Children bring out our protective instincts but doing too much for them can rebound. The the world out there is tough so the temptation is to lead from the front and checkout everything that is happening. Is it safe? Is it the best use of time? What will they learn? But is being totally in control the best strategy? There is an alternative to the helicoptering tendency but it needs a leap of faith. We need to believe that children can show us what the best choice might be. Don’t think map, think compass. Children are drawn in a particular direction but need us to manage the map reading skills until they are independent.
It’s what nature intended, for us to tune into what children are doing so we can work with their inner strengths and pace of development. This is positive and mindful parenting. You listen to your own fears less and instead focus on what your child is showing you that they need. No, not the shopping list for trainers or ice-cream but the signs and signals that show you what floats your child’s boat and feeds their curiousity.
When you tune into your child more and your own fears less you can stand back a bit and let your child make a few decisions. Day by day they can do more for themselves and learn how to make things happen from start to finish. This is not hands off parenting, or benign neglect because parents need to stay very closely involved in their child’s life, but not remaining 100% in the driving seat. Children need to discover who they are, what they like and how to make things happen. This experience needs to be safe and age appropriate to protect but not pamper.
I have met so many children now whose lives are so structured and controlled that they are freewheeling into the future with no engagement with what is happening to them. They often have no sense of who they are or belief that they can make things happen. Parents then fear this passivity is a bad sign and the push, pull, panic starts all over again.
Occasionally a child might try something for themselves but as soon as it gets tricky an adult appears and they back off thinking they have failed. If the same thing happened to another child with parents, family and teachers who coach rather than manage the problem would be discussed, options would be explored and things would soon get back on track. One child ends up discouraged while the other is raring to go.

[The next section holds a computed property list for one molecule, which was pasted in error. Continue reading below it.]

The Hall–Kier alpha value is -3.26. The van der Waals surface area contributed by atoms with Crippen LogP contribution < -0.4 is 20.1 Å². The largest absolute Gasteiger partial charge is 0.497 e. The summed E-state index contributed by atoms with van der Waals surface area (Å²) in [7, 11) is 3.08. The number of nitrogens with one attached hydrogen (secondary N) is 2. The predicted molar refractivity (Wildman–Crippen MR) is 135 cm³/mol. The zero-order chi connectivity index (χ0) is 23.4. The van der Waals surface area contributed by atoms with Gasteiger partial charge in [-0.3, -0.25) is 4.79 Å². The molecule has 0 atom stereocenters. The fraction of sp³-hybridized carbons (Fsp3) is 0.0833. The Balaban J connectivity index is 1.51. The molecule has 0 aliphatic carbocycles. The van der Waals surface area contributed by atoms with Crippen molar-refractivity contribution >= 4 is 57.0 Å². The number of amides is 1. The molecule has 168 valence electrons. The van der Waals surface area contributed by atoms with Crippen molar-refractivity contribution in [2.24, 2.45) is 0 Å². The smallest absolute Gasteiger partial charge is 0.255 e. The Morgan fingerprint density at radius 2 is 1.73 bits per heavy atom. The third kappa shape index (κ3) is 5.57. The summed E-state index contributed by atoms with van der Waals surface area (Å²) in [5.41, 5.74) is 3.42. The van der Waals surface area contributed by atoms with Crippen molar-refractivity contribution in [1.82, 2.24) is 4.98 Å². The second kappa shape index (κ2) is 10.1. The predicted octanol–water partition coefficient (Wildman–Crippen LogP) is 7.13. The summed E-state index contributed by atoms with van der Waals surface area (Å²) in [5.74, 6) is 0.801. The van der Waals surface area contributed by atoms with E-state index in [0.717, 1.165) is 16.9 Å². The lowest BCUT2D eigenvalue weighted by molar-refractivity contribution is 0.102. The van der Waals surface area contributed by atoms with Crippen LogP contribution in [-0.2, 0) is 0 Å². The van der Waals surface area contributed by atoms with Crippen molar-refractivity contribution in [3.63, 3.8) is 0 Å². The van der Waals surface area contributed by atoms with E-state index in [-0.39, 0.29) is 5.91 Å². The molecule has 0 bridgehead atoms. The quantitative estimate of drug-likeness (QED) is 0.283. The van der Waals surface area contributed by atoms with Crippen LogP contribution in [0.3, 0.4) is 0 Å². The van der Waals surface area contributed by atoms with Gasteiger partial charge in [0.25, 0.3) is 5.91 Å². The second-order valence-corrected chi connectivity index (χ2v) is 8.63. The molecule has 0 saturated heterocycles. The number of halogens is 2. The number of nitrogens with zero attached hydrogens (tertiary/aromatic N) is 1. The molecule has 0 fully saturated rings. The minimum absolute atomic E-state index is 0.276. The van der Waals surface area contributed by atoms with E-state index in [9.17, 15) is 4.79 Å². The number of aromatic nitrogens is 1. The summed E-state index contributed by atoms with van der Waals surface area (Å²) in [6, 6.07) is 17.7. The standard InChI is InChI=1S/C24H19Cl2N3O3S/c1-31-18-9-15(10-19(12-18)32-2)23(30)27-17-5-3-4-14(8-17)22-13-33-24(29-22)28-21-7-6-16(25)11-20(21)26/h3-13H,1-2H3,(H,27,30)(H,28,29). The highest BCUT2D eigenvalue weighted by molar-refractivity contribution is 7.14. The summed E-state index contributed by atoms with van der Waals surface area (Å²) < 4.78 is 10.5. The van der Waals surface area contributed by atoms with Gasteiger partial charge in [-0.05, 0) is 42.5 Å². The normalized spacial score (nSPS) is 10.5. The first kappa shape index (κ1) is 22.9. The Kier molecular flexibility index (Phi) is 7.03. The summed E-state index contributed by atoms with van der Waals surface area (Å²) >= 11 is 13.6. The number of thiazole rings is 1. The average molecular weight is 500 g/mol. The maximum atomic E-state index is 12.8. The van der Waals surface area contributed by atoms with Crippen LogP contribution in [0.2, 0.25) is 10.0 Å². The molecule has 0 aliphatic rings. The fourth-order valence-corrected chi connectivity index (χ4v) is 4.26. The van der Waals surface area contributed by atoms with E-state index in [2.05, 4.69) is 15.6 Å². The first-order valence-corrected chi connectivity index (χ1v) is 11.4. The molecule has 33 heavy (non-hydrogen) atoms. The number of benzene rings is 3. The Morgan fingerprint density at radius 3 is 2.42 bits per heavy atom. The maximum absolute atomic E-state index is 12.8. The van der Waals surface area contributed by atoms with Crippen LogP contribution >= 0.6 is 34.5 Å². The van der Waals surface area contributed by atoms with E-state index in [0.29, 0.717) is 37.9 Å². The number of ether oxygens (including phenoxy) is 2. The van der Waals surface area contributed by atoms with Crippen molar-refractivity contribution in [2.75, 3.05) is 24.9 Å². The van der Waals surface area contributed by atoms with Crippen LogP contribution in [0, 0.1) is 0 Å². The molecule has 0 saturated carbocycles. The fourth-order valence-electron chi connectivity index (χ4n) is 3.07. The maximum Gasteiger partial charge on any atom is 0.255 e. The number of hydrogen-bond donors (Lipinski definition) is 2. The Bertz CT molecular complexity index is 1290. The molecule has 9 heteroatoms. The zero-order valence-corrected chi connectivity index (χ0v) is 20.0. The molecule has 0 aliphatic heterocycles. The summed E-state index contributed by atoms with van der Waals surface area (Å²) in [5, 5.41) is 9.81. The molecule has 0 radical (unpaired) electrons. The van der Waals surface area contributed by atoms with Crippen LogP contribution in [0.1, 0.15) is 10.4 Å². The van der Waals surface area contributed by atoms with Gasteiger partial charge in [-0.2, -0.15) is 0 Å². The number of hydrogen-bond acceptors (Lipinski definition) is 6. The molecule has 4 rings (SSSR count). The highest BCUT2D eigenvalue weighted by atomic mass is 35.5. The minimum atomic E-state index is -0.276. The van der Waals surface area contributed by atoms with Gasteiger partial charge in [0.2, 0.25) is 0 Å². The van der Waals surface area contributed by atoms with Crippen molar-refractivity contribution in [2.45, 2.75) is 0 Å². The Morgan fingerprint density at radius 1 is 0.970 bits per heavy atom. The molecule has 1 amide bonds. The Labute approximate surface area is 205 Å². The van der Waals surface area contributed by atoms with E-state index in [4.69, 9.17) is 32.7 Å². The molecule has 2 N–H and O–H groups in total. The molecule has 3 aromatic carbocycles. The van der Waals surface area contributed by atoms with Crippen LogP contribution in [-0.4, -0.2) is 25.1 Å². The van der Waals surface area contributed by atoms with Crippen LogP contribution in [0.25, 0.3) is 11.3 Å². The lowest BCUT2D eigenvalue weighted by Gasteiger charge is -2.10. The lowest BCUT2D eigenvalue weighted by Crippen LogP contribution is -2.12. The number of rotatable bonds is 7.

So what children need is less experience of:
- Adults micro managing the day to day details of their lives
- Detailed instructions on how to do things
- Mistakes being something to fear and avoid
- Feeling the future looms over them as something to worry about
- Wondering how what you are doing today will be useful in the future
- People in their lives to be there, cheer them on, comfort them when needed and love them whatever happens
- Feeling trusted to try their best and see what happens
- To see mistakes a signposts to try something different not badges of shame
- Free time to discover their strengths and interests through playful exploration which does not start out with a named purpose or outcome
- A focus on the present to enjoy today and being a child
- Acceptance that they will learn and grow in unpredictable ways so making today brilliant is the best strategy
This is not hands off parenting or benign neglect this is Positive and Mindful Parenting which accepts that it is better to be a mentor than a manager.
Jeni Hooper is a Child and Educational Psychologist specialising in helping children to find their best selves and to flourish. Her book What Children need to be Happy, Confident and Successful: Step by Step Positive Psychology to Help Children Flourish is published by Jessica Kingsley Publishers and can be viewed here http://www.amazon.co.uk/What-Children-Happy-Confident-Successful/dp/1849052395/ref=tmm_pap_title_0